Navy: ‘Defense industrial base is fragile, less competitive, has limited growth opportunities’

Original Article: Washington Business Journal

The good news is the Navy’s acquisition chief doesn’t really blame the actual companies. The bad news is that his depiction of the state of the defense industrial base is pretty gloomy.

HON Sean Stackley, the Navy’s assistant secretary of research, development and acquisition, was one of three defense acquisition chiefs who testified Wednesday before the Senate Armed Services Committee’s readiness and management support panel about acquisition reform. He pointed to four factors in preventing program failures: more care taken to define requirements up front, a stable plan throughout the duration of the program, an experienced acquisition workforce, and a healthy industrial base.

It’s that latter component that seems far from the current reality, based on Stackley’s testimony.

“The difficult reality is today’s defense industrial base is fragile, less competitive, has limited U.S. growth opportunities, and continues to face an uncertain defense and national budget environment,” he said.

The result, he continued, is a somewhat smaller, less competitive defense industrial base compromised of large consolidated prime integrators with multiple-tier suppliers. Those primes are often compelled to invest outside of defense to maximize shareholder value.

True? Recent examples seem to support at least some of his points. Harris Corp. (NYSE: HRS) is buying Exelis Inc.(NYSE: XLS) — merging two defense prime contractors. And Raytheon Co. (NYSE: RTN) this week announced its plan for a nearly $2 billion investment in commercial cybersecurity.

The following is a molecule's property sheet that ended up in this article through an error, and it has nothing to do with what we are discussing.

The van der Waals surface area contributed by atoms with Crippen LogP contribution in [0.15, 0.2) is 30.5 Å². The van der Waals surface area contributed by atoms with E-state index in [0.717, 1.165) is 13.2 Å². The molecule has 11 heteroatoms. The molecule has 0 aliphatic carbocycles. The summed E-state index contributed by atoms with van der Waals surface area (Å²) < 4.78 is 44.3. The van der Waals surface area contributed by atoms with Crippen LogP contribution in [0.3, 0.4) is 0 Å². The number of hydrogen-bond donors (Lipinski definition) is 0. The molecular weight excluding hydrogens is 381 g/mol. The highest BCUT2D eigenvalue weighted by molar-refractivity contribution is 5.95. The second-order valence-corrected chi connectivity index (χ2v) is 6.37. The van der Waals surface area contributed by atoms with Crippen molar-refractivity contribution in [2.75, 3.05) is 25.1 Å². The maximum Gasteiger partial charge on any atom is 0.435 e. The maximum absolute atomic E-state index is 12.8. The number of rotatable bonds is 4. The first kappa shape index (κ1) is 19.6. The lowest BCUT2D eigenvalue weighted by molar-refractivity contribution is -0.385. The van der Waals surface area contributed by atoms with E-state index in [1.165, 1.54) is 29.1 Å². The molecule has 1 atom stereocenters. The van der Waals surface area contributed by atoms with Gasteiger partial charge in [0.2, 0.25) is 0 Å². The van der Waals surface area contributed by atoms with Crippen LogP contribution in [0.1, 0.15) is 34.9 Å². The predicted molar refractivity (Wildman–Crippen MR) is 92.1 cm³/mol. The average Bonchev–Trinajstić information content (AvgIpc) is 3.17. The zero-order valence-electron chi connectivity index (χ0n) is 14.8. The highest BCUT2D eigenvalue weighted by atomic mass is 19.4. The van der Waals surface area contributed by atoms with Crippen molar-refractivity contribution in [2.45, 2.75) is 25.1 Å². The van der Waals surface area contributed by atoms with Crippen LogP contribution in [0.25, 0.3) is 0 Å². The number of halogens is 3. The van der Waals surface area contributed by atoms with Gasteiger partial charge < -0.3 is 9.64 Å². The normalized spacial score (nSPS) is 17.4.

The driver of challenges is of course budget related. As Stackley noted, “without more stability and predictability in defense budgets, there is less defense market investment and innovation, and less product affordability without more companies in the market to improve competitive pricing.”

It’s a supply-and-demand problem. And attracting new entrants into the defense industrial base to offset the loss of innovation and competition isn’t easy. “Overhead cost of entering and operating in a unique, uneven and overly bureaucratic market discourages prospective entrants — both large and small commercial companies,” he said.

Stackley didn’t exactly offer a solution — saying only that weight has to be given to these factors when considering any new legislation or policy affecting defense acquisition. In other words, don’t pass regulations that could handicap the industrial base even more.

“Oversight and governance of the enterprise is necessary and is expected, but it is crucial to strike the right balance in order to achieve affordable outcomes,” he said. “The penalty for too much oversight is ever-increasing costs and impediments to execution that have no ceiling. … In sort, the sheer size and overlapping nature of the bureaucracy runs counter to objectives of efficiency, productivity, and performance.”

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